Lo Monaco Pens an Apology

Nathan Lo Monaco is a solo artist that hit the scene with his heartfelt and melodically tasteful debut single “Take Me,” back in February of 2020. Going simply by Lo Monaco as an artist name, his sound is lock and step with most of today’s modern artists coalescing organic acoustic instrumentation with electronic elements. Similar artists in aesthetic that you could make comparisons to would be Ed Sheeran or Ari Herstand. However, that aesthetic would be on the surface only: solo instrumentalists/singer/songwriters that are no strangers to putting on elaborate and engaging multi-layered loop station live performances. Outside of that genre generalization, there are distinct contrasts between the aforementioned artists. Where Sheeran on wax ventures more into a dance music, Lo Monaco’s organic, almost folk-esque, guitar-oriented foundations do not get lost in the mix. Where Herstand’s artistic direction ventures off into ambience, Lo Monaco’s stays rooted, intimate, and focused on expressing a particular message directly to the listener.

Lo Monaco’s latest single, “Dear Abbey” was released earlier this month, on September 9th. And just as you would expect from his signature sound, his voice delivers a powerful, soulful expression. It has this remarkable ability to coast over, under, and in between the musical arrangement. It’s like melodic surfing, wading the waters of a musical vibe and then intensifying in syncopation with the rising waves. Truly, a beautiful piece. In terms of subject matter, what makes this single more of a stand out as well, is the perspective in which is sung. In regard to what the song is about, Lo Monaco describes:

So often songs of heartbreak are frequently told from the perspective of the heart broken, not the heart breaker. “Dear Abbey” is a letter written in song form; one that seeks to explore how past traumas can affect the present.

Definitely an interesting perspective. When I think about how we grow as people, I don’t think things are, on average, as “black and white,” as “cut and dry,” (or whatever kind of analogy you want to put to it) as a narrative would need you to believe in order to get a point across. The comment section of today’s latest headlines would be a pretty empty space if it that were the case. Indeed, depending on where life has taken us in a particular moment, there are struggles to forgive, as well as to be forgiven.

I had an incredible opportunity to chat with Lo Monaco a bit about the creative process and what’s in store for the future:

AMS Radio: Thank you so much for taking the time to talk with me a little bit about your music. As per usual I kick these types of Q&A’s off with some routine questions I am always fascinated to know about each artist I write about. So, first off, what inspires you to create music? Who would you credit as being your biggest influences?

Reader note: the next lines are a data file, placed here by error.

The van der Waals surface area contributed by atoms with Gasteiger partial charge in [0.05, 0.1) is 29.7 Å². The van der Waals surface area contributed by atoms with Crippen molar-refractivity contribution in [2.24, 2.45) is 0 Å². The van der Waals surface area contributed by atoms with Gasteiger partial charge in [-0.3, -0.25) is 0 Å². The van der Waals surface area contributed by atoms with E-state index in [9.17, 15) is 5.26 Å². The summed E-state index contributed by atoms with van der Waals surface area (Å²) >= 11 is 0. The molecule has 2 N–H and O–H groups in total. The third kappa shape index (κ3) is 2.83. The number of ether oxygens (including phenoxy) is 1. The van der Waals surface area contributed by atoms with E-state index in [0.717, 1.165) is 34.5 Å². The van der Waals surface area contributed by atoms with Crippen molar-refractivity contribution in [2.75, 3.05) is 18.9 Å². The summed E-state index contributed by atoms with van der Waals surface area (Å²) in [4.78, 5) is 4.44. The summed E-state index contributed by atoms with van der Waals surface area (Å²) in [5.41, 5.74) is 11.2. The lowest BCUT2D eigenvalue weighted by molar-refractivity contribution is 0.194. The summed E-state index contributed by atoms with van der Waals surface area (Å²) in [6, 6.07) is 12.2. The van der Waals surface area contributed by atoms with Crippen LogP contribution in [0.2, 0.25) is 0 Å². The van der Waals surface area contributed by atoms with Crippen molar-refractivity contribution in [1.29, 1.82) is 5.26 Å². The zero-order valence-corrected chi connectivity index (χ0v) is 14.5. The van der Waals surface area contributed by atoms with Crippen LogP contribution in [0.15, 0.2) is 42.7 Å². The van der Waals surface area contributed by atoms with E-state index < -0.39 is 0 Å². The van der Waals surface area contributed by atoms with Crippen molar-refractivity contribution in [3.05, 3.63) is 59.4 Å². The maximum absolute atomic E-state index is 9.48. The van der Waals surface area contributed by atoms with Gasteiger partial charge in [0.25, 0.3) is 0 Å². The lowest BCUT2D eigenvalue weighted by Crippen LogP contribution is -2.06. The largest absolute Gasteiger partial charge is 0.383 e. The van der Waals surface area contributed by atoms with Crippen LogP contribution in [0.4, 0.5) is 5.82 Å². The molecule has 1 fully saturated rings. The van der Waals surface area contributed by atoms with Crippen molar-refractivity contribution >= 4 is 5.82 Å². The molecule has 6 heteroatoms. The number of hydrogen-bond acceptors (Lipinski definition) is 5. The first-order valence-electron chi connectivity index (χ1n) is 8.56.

My main inspirations for writing music are love, loss, family and personal life experiences. Majority of the time I need to experience something to be able to write. I’m not one who is good at making fictional stories or making scenarios up in my head. I need to feel and experience a situation first hand to get the creative juices flowing.

My biggest influences are without a doubt Dallas Green (City and Colour) & Dermot Kennedy! Mainly Dermot’s earlier stuff leading up to his debut album ‘Without Fear’ along with the album itself. It would have to be my most listened to album of all time! *Laughs*

Other than that, I pull influences from just about every type of music. I hate to limit myself and feel like there so many cool ideas and sounds to explore! Cinematic sounds from films are one of my all-time favorites to listen for

AMS Radio: Tell me a little bit about your creative/writing process, how does the music make it from concept to final product?

As I said above, I need to experience something. Whether it be trauma, loss, love, heartbreak etc.… A lot of the time I have to wait a few months when the emotions have come back down to a baseline level and my head is clearer. Then I can unpack what has actually happened and write it from a better perspective. Other times I write in the midst of the chaos because it just quite literally comes out of me, like a rush of emotions and creative desire.

AMS Radio: Tell me about the music scene where you are from. What’s popular, what do you like or dislike about it, and what interesting things are happening?

The music scene in Newcastle is blossoming! We have some pretty crazy talented artists here and it feels like more and more keep popping up. I feel like with Newcastle being a working class town, the Muso’s from this area take that into their works. All the Musicians from this area work extremely hard! Whether it be gigging, busking, spending time in the studio or releasing music!

The only downfall to the Newcastle scene is that I feel like it can be a bit of a trap, in that you can easily get caught up in the rat race! There is nothing worse than feeling like you have to rush things or don’t have time for down time and R&R because you are trying to keep up with other artists or creatives!